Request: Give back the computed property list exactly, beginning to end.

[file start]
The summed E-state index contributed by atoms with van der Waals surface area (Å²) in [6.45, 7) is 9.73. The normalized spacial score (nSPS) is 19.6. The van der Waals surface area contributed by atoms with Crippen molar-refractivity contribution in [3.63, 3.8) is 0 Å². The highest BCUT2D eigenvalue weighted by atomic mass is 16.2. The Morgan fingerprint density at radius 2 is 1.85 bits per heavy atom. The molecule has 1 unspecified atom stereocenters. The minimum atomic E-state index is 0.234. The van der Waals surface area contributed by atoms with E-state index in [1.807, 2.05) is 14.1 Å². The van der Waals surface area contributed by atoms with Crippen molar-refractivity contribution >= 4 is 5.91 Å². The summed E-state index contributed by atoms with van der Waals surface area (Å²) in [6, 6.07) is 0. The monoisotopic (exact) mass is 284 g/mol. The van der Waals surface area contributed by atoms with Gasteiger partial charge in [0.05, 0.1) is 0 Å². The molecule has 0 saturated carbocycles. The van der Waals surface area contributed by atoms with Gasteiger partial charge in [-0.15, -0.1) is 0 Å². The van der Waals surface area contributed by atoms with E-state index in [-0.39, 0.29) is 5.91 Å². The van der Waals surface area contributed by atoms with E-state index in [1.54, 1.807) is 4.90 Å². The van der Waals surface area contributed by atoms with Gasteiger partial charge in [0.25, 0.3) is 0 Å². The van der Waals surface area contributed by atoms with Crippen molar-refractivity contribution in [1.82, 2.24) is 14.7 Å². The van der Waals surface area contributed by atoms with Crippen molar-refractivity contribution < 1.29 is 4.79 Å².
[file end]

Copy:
The summed E-state index contributed by atoms with van der Waals surface area (Å²) in [6.45, 7) is 9.73. The normalized spacial score (nSPS) is 19.6. The van der Waals surface area contributed by atoms with Crippen molar-refractivity contribution in [3.63, 3.8) is 0 Å². The highest BCUT2D eigenvalue weighted by atomic mass is 16.2. The Morgan fingerprint density at radius 2 is 1.85 bits per heavy atom. The molecule has 1 unspecified atom stereocenters. The minimum atomic E-state index is 0.234. The van der Waals surface area contributed by atoms with E-state index in [1.807, 2.05) is 14.1 Å². The van der Waals surface area contributed by atoms with Crippen molar-refractivity contribution >= 4 is 5.91 Å². The summed E-state index contributed by atoms with van der Waals surface area (Å²) in [6, 6.07) is 0. The monoisotopic (exact) mass is 284 g/mol. The van der Waals surface area contributed by atoms with Gasteiger partial charge in [0.05, 0.1) is 0 Å². The molecule has 0 saturated carbocycles. The van der Waals surface area contributed by atoms with Gasteiger partial charge in [-0.15, -0.1) is 0 Å². The van der Waals surface area contributed by atoms with E-state index in [-0.39, 0.29) is 5.91 Å². The van der Waals surface area contributed by atoms with E-state index in [1.54, 1.807) is 4.90 Å². The van der Waals surface area contributed by atoms with Gasteiger partial charge in [0.25, 0.3) is 0 Å². The van der Waals surface area contributed by atoms with Crippen molar-refractivity contribution in [1.82, 2.24) is 14.7 Å². The van der Waals surface area contributed by atoms with Crippen molar-refractivity contribution < 1.29 is 4.79 Å².